To quickly gain an understanding on how to navigate and use WFPGeoNode, it is possible to proceed directly to the exercise sections. However, we recommend that beginners read through the whole manual and do the exercises in the order they are presented. By reading through the entire manual, the user will be able to relate the theory and logic of the system with the procedures described in the exercises, thereby allowing the user to practice what has been studied and effectively consolidate his/her knowledge.

It is also recommended that the user continue with the advanced module after finishing the first module, since the basic module intends to mainly introduce elementary features of WFPGeoNode and prepare the user for the next level.

The manual can be used in different types of learning environments. It allows individual users to conduct the training independently in front of the computer without supervision. It can also be used for supervised group trainings or during in-depth interactive presentations.

WFPGeoNode is accessible at: A dedicated training environment has been created to allow users to familiarize themselves with the functions explained in the manual and to conduct the exercises. The training environment is accessible at: Completing the entire WFPGeoNode Training Package is estimated to take half a day - 1.5 hours for the basic module and 2.5 hours for the advanced module.


Features – geographical points on a map represented as points, lines or polygons (areas). This geo- referenced information is associated with one or more attributes.

Attribute – Descriptive data often associated to specific features through geographic information contained in the attribute. An attribute can contain information on for example the estimated population of a country, where the name of the attribute could be shortened POPEST for easy recognition of what the values of the attribute actually represents.

Data values – the data of a specific attribute e.g. representing the number of an estimated population or the name of a city.

Attribute table – table displaying all the attributes of a specific feature and their associated values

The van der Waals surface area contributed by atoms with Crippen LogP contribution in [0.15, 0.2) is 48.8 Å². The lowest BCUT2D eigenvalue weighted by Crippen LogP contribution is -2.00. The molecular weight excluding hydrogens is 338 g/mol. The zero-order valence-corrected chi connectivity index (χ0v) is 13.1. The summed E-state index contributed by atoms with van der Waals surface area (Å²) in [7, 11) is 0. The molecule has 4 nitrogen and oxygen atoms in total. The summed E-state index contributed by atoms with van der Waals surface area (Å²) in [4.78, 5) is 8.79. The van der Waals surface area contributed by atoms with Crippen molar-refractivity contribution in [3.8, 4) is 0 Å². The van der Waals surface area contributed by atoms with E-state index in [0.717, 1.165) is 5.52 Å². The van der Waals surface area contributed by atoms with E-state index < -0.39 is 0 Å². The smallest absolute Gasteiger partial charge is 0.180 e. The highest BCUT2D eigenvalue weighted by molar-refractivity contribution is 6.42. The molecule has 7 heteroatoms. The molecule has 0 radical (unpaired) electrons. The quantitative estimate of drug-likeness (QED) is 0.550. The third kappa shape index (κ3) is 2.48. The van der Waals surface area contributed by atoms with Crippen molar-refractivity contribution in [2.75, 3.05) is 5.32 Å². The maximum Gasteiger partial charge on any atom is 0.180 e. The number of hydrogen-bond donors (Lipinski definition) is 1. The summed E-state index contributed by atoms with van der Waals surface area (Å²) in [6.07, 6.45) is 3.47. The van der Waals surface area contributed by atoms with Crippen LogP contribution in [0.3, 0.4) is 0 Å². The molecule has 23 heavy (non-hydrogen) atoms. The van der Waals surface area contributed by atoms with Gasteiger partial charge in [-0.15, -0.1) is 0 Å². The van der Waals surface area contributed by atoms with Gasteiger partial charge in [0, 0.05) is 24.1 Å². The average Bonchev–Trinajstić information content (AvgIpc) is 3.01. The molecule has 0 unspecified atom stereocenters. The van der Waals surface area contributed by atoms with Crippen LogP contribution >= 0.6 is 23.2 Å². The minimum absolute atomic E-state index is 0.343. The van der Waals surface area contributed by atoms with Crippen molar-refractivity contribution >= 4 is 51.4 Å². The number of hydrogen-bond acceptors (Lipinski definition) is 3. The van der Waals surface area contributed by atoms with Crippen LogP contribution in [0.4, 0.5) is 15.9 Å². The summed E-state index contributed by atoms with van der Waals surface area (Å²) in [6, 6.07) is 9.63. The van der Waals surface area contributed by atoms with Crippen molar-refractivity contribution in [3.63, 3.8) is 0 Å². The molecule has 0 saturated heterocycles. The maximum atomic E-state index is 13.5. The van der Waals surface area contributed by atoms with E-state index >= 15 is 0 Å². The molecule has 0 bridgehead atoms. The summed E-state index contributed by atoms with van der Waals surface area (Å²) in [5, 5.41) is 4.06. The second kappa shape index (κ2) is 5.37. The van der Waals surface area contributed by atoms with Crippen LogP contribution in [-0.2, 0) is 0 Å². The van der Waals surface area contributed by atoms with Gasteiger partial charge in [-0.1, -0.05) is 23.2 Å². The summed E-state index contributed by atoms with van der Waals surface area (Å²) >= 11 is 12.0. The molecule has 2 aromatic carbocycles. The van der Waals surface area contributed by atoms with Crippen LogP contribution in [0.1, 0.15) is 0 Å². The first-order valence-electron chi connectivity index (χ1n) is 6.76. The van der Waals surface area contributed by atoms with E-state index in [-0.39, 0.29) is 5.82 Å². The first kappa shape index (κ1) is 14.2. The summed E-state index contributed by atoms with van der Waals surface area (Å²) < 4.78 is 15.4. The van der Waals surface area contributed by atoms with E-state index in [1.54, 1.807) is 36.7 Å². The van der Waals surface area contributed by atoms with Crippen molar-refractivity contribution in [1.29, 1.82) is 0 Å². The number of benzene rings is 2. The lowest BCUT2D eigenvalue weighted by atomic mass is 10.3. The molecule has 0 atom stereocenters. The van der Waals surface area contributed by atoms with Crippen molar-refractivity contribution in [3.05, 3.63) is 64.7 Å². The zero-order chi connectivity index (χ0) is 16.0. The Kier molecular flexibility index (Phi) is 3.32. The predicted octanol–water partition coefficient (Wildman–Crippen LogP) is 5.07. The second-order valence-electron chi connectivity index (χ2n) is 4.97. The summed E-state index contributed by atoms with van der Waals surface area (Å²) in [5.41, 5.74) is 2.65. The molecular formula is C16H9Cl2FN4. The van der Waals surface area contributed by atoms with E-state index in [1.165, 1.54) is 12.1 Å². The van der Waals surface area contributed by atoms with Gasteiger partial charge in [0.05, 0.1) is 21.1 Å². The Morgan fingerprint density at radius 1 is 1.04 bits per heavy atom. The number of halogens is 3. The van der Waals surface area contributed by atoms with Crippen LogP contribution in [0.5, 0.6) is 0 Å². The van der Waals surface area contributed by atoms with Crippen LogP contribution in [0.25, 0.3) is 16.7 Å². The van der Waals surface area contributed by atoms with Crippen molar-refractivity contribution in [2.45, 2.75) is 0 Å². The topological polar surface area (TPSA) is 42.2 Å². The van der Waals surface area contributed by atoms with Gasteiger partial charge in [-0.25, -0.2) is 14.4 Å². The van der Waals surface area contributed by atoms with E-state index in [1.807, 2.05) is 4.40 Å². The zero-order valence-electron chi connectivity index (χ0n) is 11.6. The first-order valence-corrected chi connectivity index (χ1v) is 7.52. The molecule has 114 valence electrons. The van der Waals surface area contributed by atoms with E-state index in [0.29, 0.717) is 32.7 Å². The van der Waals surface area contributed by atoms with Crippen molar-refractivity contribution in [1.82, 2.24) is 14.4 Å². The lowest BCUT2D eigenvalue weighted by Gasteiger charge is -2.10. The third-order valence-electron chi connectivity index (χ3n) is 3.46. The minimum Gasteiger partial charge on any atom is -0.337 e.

Vector layer – data layer representing points, lines and polygons on a map.

Shapefile – file format used by WFPGeoNode for uploading a vector layer. It is a digital vector storage format for storing geometric location and associated attribute information, including the four file formats:

  • .shp - shape format; the feature geometry
  • .shx - shape index format; a positional index of the feature geometry to allow seeking forwards and backwards quickly
  • .dbf - attribute format; columnar attributes for each shape
  • .prj - projection format; the coordinate system and projection information, a plain text file describing the projection of the data

Raster layer – data layer comprised of either digital aerial photographs, imagery from satellites, digital pictures, or even scanned maps. The layer consists of pixels organized into a grid where each cell contains a value representing information (e.g. temperature).

GeoTIFF – file format used by WFPGeoNode to upload a raster layer. It is a public domain metadata standard that allows additional geo-referenced information to be embedded within a TIFF file. The additional information includes map projection, coordinate systems, ellipsoids, datum, and other information necessary to establish the exact spatial reference for the file.

Style a layer – to modify the appearance of a layer by using less advanced features (such as symbols and colors) and more advanced features (such as setting rules for conditions and scales) to visualize certain data attributes.

GIS Products - Key Aspects to Consider

When producing a GIS product – a physical map, a data layer or a digital map – it is useful to keep a few things in mind.

  • Who is the audience? Tailor your map and the displayed data layers to the audience you are anticipating will use the map.
  • Are all data files properly named according to common naming conventions? By applying proper standards much time and effort will be saved.
  • Is the chosen background the most appropriate one? Decide which background indicators are important, and then choose a base layer that best reflects your priorities.
  • Are icons visualized at an appropriate scale? Icons that are too large can hamper the visual effect of other important data, and icons that are too small can undermine its importance.